Political Education and Liberal Democracy
Any liberal democratic state must honour religious and cultural pluralism in its educational policies. To fail to honour them would betray ideals of freedom and toleration fundamental to liberal democracy. Yet if such ideals are to flourish from one generation to the next, allegiance to the distinctive values of liberal democracy is a necessary educational end, whose pursuit will constrain pluralism. The problem of political education is therefore to ensure the
continuity across generations of the constitutive ideals of liberal democracy, while remaining hospitable to a diversity of conduct and belief that sometimes threatens those very ideals. Creating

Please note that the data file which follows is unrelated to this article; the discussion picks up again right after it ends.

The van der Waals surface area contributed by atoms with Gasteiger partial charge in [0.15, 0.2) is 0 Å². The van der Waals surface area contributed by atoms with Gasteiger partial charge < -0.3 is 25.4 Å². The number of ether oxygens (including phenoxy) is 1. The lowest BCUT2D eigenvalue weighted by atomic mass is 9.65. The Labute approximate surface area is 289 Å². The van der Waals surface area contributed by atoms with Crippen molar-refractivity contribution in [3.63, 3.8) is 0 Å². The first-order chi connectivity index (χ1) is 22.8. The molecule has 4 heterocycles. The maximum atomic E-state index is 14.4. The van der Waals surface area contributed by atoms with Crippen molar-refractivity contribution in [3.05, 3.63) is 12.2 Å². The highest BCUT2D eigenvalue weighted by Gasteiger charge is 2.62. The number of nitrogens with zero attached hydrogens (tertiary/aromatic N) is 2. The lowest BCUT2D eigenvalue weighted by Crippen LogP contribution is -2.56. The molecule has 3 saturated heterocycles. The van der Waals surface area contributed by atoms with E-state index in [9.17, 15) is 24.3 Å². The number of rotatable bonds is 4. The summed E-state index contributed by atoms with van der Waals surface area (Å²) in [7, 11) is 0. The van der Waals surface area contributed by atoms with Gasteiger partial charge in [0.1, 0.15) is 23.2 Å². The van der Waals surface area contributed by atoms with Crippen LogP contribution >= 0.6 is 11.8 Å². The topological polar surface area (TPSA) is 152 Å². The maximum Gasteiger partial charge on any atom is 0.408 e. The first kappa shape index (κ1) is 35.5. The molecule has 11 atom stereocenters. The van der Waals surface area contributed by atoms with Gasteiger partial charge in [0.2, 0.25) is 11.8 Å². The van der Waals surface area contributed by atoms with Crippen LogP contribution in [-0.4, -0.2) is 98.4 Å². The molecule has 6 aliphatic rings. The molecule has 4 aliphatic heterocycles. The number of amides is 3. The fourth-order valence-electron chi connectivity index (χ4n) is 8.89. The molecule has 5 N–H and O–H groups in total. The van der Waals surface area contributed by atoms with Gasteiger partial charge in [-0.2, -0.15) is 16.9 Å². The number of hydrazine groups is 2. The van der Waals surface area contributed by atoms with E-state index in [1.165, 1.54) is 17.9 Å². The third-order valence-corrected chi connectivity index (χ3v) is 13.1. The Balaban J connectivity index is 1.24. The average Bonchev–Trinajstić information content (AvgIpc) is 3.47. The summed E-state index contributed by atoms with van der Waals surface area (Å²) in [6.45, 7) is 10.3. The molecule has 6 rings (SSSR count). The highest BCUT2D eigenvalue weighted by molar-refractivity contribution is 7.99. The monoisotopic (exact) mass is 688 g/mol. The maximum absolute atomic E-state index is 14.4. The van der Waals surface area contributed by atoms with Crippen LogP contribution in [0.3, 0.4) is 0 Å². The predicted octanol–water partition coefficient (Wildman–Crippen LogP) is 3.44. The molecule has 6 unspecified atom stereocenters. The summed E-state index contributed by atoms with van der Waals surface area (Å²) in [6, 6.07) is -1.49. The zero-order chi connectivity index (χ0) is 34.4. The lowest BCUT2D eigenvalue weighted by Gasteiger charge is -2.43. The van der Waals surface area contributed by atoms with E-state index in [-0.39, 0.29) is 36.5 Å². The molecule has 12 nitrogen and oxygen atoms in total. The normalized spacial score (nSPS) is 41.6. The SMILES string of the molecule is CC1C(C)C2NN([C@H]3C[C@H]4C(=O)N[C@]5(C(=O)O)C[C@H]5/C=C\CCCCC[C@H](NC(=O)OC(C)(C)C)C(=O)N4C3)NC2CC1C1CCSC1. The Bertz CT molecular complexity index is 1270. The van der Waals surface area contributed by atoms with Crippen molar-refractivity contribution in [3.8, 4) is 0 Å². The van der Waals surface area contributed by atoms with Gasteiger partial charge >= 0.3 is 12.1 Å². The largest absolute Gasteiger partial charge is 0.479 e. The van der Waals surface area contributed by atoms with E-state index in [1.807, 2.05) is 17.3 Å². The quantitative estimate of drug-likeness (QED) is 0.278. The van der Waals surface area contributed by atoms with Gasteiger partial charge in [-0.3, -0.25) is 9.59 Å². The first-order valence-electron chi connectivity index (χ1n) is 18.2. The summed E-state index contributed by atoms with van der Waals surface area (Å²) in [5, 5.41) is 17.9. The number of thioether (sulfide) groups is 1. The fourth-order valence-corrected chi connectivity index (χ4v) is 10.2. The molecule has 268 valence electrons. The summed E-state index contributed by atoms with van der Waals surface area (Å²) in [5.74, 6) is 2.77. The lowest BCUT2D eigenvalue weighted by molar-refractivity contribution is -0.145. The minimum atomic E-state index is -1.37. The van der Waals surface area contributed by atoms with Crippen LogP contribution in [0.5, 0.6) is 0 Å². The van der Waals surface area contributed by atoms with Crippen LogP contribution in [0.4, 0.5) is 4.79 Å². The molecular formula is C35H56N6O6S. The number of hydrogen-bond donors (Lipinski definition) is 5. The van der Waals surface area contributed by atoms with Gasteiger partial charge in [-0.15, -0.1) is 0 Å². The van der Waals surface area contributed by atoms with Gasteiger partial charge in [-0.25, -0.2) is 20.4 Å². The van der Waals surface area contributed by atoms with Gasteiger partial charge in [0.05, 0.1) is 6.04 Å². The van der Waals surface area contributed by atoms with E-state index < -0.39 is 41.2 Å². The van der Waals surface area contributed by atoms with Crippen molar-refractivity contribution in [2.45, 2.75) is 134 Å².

Citizens addresses this crucial problem. In lucid and elegant prose, Professor Callan, one of the world's foremost philosophers of education, identifies both the principal ends of civic education, and the rights that limit their political pursuit. This timely new study sheds light on some of the most divisive educational controversies, such as state sponsorship and regulation of denominational schooling, as well as the role of non-denominational schools in the moral and political
development of children. Oxford Political Theory presents the best new work in contemporary political theory. It is intended to be broad in scope, including original contributions to
political philosophy, and also work in applied political theory. The series will contain works of outstanding quality with no restriction as to approach or subject matter. The series editors are David Miller and Alan Ryan.